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using leftover deck boards for walkway

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Forum topic by Carol posted 11-13-2019 05:01 PM 185 views 0 times favorited 3 replies Add to Favorites Watch
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Carol

73 posts in 1079 days


11-13-2019 05:01 PM

Topic tags/keywords: deck walkway treated wood

my she-shed desperately needs a walkway from my deck to the shed door, and i’ve got six 6’ 5/4 deck boards leftover from another project…

if i use ground contact 4-bys to make a base and screw the deck boards on the 4-bys, do i still need to do any ground work like leveling, killing the grass, putting down a vapor barrier, etc? i’m really not very worried about the the little walkway (about 8’ long) being exactly level, level-ish would be fine.

does anyone know how long a ground contact rated 4-by would last sitting right on the ground?

-- Carol


3 replies so far

View MrRon's profile

MrRon

5787 posts in 3809 days


#1 posted 11-13-2019 05:49 PM

I think the less contact you have with the soil, the longer the 4x’s will last. I would lay paving blocks on the ground and rest the 4x’s on them. 6 blocks space 4’ apart will be sufficient. Killing the grass under the walkway and covering the area with gravel will keep weeds from growing up through the walkway. There are other more intensive ways of doing this, but this is the most less cost way and easiest way to do it.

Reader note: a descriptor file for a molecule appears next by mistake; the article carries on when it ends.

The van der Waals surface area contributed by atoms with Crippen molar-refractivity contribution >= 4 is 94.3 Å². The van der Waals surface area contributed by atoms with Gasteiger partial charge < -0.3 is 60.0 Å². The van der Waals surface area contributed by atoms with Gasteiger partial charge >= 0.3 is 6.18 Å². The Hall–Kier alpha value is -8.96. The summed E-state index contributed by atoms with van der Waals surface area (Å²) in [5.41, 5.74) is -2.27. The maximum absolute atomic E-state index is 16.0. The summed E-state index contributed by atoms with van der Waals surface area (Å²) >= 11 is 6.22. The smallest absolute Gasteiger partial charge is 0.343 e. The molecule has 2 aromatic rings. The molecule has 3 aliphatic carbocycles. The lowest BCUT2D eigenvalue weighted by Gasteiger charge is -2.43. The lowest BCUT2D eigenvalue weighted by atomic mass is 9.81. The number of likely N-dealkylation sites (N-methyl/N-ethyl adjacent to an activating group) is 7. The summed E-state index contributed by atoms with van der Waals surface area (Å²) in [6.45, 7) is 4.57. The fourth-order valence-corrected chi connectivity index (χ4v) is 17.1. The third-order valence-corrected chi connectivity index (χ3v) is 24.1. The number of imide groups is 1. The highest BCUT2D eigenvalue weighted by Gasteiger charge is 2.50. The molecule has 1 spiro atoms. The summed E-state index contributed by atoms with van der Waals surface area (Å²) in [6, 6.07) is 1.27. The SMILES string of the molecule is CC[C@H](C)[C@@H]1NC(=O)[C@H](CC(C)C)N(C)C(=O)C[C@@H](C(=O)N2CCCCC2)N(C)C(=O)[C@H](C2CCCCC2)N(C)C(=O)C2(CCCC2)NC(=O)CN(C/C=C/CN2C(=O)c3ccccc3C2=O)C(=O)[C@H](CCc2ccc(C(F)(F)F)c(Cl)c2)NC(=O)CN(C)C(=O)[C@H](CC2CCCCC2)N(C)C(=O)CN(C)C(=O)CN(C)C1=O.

View FirehouseWoodworking's profile

FirehouseWoodworking

756 posts in 3839 days


#2 posted 11-13-2019 07:29 PM

In addition to MrRon’s recommendations, I would recommend you seal the 4×4s on ALL FOUR FACES before assembling the walkway. 4×4s are notorious for warping and twisting and turning into boat keels! Good luck!

Cheers!

-- Dave; Lansing, Kansas

View controlfreak's profile

controlfreak

351 posts in 167 days


#3 posted 11-13-2019 07:55 PM

When ever I need to do something like this I get bag(s) of very fine leveling gravel at a big box store. Dig some of the loose topsoil out and replace with some of the gravel. It provides a base that is firm and easy to adjust as long as you keep it at or slightly below the surrounding soil. Use various sizes of concrete blocks/bricks to achieve grade and you can use some pressure treated to create tinner spacers if needed. It should stay solid and keep your wood off the soil. Noe: I am in the south and have a very minimal freeze depth. If you have a deep freeze zone this may need to be modified to have good results.

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